Right To Roam
Right to Roam embraces our great freedom to access and explore the natural world. We were lucky to grow up in families who value adventure, with parents who were eager to load us in the family wagon and hit the open road. Hiking to remote alpine lakes, wandering along meandering creeks, searching for buried treasure, staring into the glow of a campfire, listening to the howl of a coyote or hoot of an owl, nestling into a sleeping bag as rain falls on the tent… we are free to experience it all. Right to Roam pays homage to some of the most significant places we ramble… parks that nurture and inspire us to keep on exploring.
For us, and for many Americans, roaming into the wilderness provides a great sense of adventure. Embedded deep within our souls when we were small, this longing to explore has left us craving and pursuing it ever since. We meander. We traverse. We linger. We get lost. As humans, we require nature and the spirit of adventure; it grounds us. It lets us contemplate our smallness, and the vastness of the wild. Again and again, we find, refresh, and reinvent ourselves. We live in a country that has long sought to advocate for the preservation of wilderness and make it available to all. For this, we are grateful.
This is our story of roaming the near, far, and across the in-between. It’s our hope that the experiences we share will spark your own memories and serve as a catalyst for adventures to come. Look. Listen. Taste. Wander. Explore. Take it slow and take it easy. We all have the right to roam.
Forever Wild North Country
Digging into our upstate New York roots, we revisit and interpret memories of the mighty Adirondack Park. Spanning more than six million acres, we find solace in knowing that we are so small… knowing that, while we aspire to hike every trail or paddle every stream, we never will be able to. We accept the vastness and slow down to take it all in… day by day, piece by piece. We travel back east by VW Bus, nice and slow, so we can take in the scenery. From time to time, the bus breaks down, and even that becomes an opportunity in the adventure, as we just use it as an excuse to stay longer and explore more. As we chug through the mountains, we stop often and get out to run around, absorbing the colours and olfactory hues of the beeches and sugar maples. Finally, tired from the work and play, we reward ourselves with a dip in one of the many glassy ponds as the sun sets and the cool of night falls over us. We retreat to our home on wheels and climb upstairs to gaze at the stars through the canvas poptop.
Realm of Rock and the Far Horizon
The desert had been calling our names for quite some time, and we knew we had to go. We had to go together. We had done quite a bit of traveling through the southwest: to the Grand Canyon, Moab, and Monument Valley, yet neither of us had ever been to Canyonlands. We follow the lines going south, spotting hawks and falcons flying overhead the entire way, offering a change of perspective. Once we arrive, we carry our home on our backs. Packs loaded with essentials to help us navigate the desert, we feel refreshed and free. We watch the sun sink down into the cracks of the canyon, fading red, orange and then into a deep purple. The expansive space and colours of the canyon, seeping into our souls, heal our busy heads. We could sit on that rock forever. Listening to the crackle of the fire, staring into it’s glow, we are mesmerized by the dance of the flame and ember. With our dog Luna at our feet, and a blanket of stars wrapped around us, we are home again.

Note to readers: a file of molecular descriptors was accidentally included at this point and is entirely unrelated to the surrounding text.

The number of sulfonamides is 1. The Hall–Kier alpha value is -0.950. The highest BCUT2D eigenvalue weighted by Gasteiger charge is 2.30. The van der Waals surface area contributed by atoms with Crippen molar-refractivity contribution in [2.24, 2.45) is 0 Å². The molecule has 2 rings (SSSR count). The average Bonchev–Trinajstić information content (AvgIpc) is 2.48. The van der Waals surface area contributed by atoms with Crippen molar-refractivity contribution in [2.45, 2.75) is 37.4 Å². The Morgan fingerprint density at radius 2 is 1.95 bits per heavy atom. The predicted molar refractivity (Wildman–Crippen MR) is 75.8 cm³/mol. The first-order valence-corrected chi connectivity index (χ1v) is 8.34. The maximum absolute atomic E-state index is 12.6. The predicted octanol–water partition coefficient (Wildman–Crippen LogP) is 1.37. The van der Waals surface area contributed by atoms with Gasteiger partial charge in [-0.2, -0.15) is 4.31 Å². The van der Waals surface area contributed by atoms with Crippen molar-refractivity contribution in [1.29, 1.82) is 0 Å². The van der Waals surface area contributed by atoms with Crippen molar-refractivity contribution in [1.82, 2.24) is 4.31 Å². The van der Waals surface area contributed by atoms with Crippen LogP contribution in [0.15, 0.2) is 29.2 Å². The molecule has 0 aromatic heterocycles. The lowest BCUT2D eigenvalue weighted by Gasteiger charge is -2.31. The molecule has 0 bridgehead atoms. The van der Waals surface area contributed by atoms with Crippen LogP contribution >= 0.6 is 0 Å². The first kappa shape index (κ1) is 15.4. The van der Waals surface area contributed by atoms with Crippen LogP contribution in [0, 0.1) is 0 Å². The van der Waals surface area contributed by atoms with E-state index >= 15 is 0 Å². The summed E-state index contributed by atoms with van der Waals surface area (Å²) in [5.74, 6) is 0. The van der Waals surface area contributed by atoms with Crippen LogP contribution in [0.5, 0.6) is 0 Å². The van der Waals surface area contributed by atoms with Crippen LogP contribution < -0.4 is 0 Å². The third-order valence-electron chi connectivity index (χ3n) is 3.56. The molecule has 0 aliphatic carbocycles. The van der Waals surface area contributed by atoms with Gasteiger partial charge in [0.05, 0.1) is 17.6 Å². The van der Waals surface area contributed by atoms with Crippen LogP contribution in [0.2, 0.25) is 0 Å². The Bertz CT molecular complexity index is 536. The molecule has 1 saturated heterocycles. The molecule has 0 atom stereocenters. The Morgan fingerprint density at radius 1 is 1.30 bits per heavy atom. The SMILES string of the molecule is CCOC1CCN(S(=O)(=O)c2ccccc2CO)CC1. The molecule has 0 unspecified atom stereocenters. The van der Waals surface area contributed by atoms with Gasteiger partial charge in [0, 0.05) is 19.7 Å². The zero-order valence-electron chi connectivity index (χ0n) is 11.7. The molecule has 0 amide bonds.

Heartbeat of the Land
Watching the sunlight move across the hazy mist that covers the land, there’s nothing like greeting the dawn in the Lamar Valley. We brave the early morning chill and begin our slow morning awakening. We brew coffee in our percolator and have a simple breakfast. With unlimited possibilities for adventure, the day awaits. There’s no place quite like Yellowstone, where the wolves greet the morning with wild howls, buffalo roam freely, and the spotting of a grizzly bear is long hoped for. The land itself seems to breathe, move, even speak. It is the very heartbeat of all that is wild. We have a deep connection to the greater Yellowstone area. This is where our sister Jo has lived for the last ten years, alongside her beloved husband Jens, who we lost tragically last April, while he was skiing and adventuring in the backcountry. As we reflect on Yellowstone, we honour Jens Hagen Anderson: a great brother, husband, son, uncle, friend, skier, mountaineer, and fellow adventurer. Yellowstone is a place we all have visited, revisited, alone, together, and with our family. It is pure magic. We are transported away from time to another dimension and yet, there we find ourselves at home.